Friday, January 6, 2017

Can Trump Fulfill The Tax-Reform Promise?

President-elect Donald Trump spent much of his campaign promising to reduce taxes for American businesses and families.  His Treasury Secretary nominee Steven Mnuchin, along with Congress, now bear the weight of seeing that promise fulfilled, namely through comprehensive tax reform. Fortunately, a healthy bipartisan appetite exists for lowering the business tax rate, simplifying the code and applying it in a uniform fashion that does not penalize success.
There's good reason that America's antiquated and labyrinthine tax code was a frequent target on the campaign trail.  Our statutory corporate rate of nearly 40% (combined federal and state) is the highest in the world among advanced countries.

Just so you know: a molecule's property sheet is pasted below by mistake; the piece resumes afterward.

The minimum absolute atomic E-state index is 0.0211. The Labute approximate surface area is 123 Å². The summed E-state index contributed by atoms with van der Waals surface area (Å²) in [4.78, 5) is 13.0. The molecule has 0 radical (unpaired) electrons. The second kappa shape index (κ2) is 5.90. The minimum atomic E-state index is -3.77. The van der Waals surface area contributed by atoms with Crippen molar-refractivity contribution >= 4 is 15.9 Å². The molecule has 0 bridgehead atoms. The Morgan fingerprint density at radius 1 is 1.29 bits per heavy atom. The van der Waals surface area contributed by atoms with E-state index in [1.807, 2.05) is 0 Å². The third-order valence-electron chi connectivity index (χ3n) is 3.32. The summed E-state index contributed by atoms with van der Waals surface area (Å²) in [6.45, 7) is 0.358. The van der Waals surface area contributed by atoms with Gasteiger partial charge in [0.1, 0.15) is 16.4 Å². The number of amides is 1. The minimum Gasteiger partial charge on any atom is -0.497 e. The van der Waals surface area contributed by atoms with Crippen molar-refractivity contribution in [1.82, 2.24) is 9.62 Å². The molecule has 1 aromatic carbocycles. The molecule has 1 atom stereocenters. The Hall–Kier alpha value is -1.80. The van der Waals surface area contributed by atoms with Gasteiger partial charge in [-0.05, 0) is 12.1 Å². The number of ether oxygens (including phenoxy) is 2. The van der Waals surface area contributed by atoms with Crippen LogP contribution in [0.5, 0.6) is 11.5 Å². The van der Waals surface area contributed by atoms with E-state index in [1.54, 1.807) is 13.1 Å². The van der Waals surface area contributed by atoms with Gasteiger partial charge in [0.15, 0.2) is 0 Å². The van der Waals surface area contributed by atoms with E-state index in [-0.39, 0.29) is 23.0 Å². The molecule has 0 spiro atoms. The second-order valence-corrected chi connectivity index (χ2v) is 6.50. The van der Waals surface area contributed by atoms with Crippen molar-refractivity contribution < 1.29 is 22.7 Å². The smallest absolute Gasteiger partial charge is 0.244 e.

That's not a point of pride.  The onerous rate discourages investment, innovation and job growth at home.  Equally harmful has been its impact on the competitive fitness of American companies on the global stage, where foreign counterparts often face statutory rates in the mid-20% range. That disparity puts American businesses at a disadvantage in the global marketplace.
Then there is the vexing problem of inversions, wherein a U.S.-based corporation relocates its official headquarters to another, lower-tax country.  While the Obama administration viewed this phenomenon through the narrow focus of tax revenue, the incoming Trump administration appears to understand that it is, in fact, the manifest result of an inhospitable American tax structure.

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